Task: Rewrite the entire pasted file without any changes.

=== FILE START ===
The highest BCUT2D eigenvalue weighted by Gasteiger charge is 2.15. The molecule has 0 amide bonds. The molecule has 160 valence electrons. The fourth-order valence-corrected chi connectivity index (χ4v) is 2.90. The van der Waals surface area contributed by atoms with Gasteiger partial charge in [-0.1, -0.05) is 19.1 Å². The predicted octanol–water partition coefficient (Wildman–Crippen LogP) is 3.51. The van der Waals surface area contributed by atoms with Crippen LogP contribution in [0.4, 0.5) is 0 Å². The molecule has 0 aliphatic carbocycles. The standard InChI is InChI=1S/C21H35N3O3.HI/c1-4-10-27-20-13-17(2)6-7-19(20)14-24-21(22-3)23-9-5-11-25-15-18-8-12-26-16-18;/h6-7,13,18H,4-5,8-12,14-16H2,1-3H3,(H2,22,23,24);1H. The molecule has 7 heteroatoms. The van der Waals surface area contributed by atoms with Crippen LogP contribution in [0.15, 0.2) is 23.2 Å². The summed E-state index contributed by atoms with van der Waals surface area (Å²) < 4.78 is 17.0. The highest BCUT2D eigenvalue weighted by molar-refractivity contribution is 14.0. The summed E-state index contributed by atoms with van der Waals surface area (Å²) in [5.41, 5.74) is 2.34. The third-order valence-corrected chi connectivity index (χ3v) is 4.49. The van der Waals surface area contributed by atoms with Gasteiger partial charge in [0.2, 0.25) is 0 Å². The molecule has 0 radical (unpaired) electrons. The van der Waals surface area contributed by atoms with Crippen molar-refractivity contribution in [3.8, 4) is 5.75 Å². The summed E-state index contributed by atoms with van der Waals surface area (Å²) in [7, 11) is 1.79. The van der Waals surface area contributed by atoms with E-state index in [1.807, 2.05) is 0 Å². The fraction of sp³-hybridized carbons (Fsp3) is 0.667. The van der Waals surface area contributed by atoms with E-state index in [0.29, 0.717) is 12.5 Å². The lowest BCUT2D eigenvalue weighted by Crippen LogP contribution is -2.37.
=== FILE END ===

The highest BCUT2D eigenvalue weighted by Gasteiger charge is 2.15. The molecule has 0 amide bonds. The molecule has 160 valence electrons. The fourth-order valence-corrected chi connectivity index (χ4v) is 2.90. The van der Waals surface area contributed by atoms with Gasteiger partial charge in [-0.1, -0.05) is 19.1 Å². The predicted octanol–water partition coefficient (Wildman–Crippen LogP) is 3.51. The van der Waals surface area contributed by atoms with Crippen LogP contribution in [0.4, 0.5) is 0 Å². The molecule has 0 aliphatic carbocycles. The standard InChI is InChI=1S/C21H35N3O3.HI/c1-4-10-27-20-13-17(2)6-7-19(20)14-24-21(22-3)23-9-5-11-25-15-18-8-12-26-16-18;/h6-7,13,18H,4-5,8-12,14-16H2,1-3H3,(H2,22,23,24);1H. The molecule has 7 heteroatoms. The van der Waals surface area contributed by atoms with Crippen LogP contribution in [0.15, 0.2) is 23.2 Å². The summed E-state index contributed by atoms with van der Waals surface area (Å²) < 4.78 is 17.0. The highest BCUT2D eigenvalue weighted by molar-refractivity contribution is 14.0. The summed E-state index contributed by atoms with van der Waals surface area (Å²) in [5.41, 5.74) is 2.34. The third-order valence-corrected chi connectivity index (χ3v) is 4.49. The van der Waals surface area contributed by atoms with Gasteiger partial charge in [0.2, 0.25) is 0 Å². The molecule has 0 radical (unpaired) electrons. The van der Waals surface area contributed by atoms with Crippen molar-refractivity contribution in [3.8, 4) is 5.75 Å². The summed E-state index contributed by atoms with van der Waals surface area (Å²) in [7, 11) is 1.79. The van der Waals surface area contributed by atoms with E-state index in [1.807, 2.05) is 0 Å². The fraction of sp³-hybridized carbons (Fsp3) is 0.667. The van der Waals surface area contributed by atoms with E-state index in [0.29, 0.717) is 12.5 Å². The lowest BCUT2D eigenvalue weighted by Crippen LogP contribution is -2.37.